The thing about the American dream is that it is unique to each person. For some, it means rising to the top of a large, well-known corporation. For others, it means creating their own large corporation and having their name atop a tall building downtown. For others, it means being an independent financial advisor with a small staff and a nice building in the suburbs. For still others, the dream means being an independent advisor who has the ability to work out of the home.
As the spirit of entrepreneurship has shown, none of these dreams is right or wrong. They all can work, and they all have. For those with the last dream – working at home, eliminating the commute and realizing the freedom of total independence – it is within reach. And it isn’t just small-time advisors who are doing it. One marketing organization executive says he knows of an advisor who has annuity sales of $9 million and works out of his home.
“It’s all a matter of what you want to do and how you want to do it,” says Bo Johnson, chief marketing officer, Financial Independence Group, Cornelius, N.C. “You can do it and be successful.”
To help advisors define and design their home-office space, we talked to a home-workspace expert about design elements and what makes a home office work, and also an advisor who has successfully transitioned from a traditional office building to his home.
Made the change
A decade ago, Bob Adams believed successful advisors had to have a traditional office space outside their homes.
“I was adamant about having an office,” recalls Adams, CFP, CPA, president of Winter Park, Fla.’s A Safe Harbor (www.asafeharbor.com). “I wasn’t sure I had the discipline to do a home office.”
A series of events – his assistant’s death, a move to a smaller space, encouragement from his wife – led to Adams’ decision to base his office out of his home. He knew immediately that if he was going to have a home office, he was going to have a home office – not working off his kitchen table and calling it the office. He dedicated two of three bedrooms on one side of his house as office space, and he set out to decorate them as well as he could.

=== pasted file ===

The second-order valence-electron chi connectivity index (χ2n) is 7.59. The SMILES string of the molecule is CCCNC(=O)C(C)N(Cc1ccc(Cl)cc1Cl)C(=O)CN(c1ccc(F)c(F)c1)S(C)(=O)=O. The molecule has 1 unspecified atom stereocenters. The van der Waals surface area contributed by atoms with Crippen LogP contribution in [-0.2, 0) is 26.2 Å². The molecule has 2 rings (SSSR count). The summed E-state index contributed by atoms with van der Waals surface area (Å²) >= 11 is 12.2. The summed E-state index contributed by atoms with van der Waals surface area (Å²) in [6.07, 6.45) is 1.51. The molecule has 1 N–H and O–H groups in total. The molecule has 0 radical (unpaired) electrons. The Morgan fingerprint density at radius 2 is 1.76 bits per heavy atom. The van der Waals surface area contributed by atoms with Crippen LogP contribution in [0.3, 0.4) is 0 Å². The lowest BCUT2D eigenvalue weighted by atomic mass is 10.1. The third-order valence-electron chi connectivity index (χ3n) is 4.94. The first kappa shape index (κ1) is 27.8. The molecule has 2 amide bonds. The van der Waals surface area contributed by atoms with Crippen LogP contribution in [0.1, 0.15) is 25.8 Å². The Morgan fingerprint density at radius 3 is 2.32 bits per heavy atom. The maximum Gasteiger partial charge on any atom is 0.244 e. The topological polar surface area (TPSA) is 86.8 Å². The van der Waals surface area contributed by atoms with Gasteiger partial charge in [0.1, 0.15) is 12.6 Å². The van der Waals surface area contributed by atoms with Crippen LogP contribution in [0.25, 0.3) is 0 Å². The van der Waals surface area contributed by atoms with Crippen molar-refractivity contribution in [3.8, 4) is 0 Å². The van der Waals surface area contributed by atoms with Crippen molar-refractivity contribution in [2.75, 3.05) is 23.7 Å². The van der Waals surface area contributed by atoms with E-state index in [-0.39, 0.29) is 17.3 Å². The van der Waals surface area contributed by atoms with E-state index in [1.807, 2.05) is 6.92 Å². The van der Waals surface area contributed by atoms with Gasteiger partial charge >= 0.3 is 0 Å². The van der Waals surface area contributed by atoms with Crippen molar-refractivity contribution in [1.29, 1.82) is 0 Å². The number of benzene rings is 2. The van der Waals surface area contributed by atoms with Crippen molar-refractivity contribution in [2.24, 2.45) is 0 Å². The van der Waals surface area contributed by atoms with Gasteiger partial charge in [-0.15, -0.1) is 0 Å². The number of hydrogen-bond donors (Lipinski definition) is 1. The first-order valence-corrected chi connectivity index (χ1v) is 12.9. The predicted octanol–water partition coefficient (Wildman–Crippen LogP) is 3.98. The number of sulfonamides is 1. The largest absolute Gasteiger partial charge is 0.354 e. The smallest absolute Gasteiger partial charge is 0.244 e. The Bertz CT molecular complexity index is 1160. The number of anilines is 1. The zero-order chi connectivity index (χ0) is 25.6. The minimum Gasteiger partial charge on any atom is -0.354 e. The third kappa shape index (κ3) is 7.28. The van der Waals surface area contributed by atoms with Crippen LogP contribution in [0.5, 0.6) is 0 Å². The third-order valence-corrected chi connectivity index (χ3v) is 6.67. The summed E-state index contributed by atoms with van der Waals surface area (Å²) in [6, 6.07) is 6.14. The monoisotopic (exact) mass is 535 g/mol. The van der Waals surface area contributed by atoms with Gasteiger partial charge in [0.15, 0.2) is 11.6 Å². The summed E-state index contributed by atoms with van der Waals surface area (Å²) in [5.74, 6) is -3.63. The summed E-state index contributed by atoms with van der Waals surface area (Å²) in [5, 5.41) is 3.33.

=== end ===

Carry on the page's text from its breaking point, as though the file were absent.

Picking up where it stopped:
“You need that, because it leads to confidence,” Adams says of his nicely decorated space. “I was insecure early on and I used to apologize for working out of my home. Not anymore.”
Adams goes to the trouble of a nice-looking space even though two-thirds of his appointments are in prospects’ homes. The other one-third are in his home office, but before he was comfortable with that arrangement, he rented shared office space to conduct appointments, something else Johnson advocates.
A multi-line phone, printer, copier, scanner, fax, computer, laptop, shredder, surge protectors and top-notch software are several things Adams needs to run his business effectively. But he also has an assistant to answer phones and handle scheduling and make sure Adams is where he needs to be.
Adams has found a few other items to be invaluable to his home office. He sends out an e-newsletter, which, he says, “makes you look big when you aren’t.” He believes in a good filing system for paper documents and says every advisor needs a backup system for electronic files. He uses an offsite backup system in case something goes wrong in his office. Even though technology is supposed to make our lives easier, we all know that, on occasion, things can go haywire. To combat that, Adams has an agreement with a computer support person – something too many people overlook. And he builds relationships with people at stores like Office Depot, Kinko’s and Office Max. Finally, he utilizes his shipping discounts, which are available to advisors through their FMOs or broker/dealers.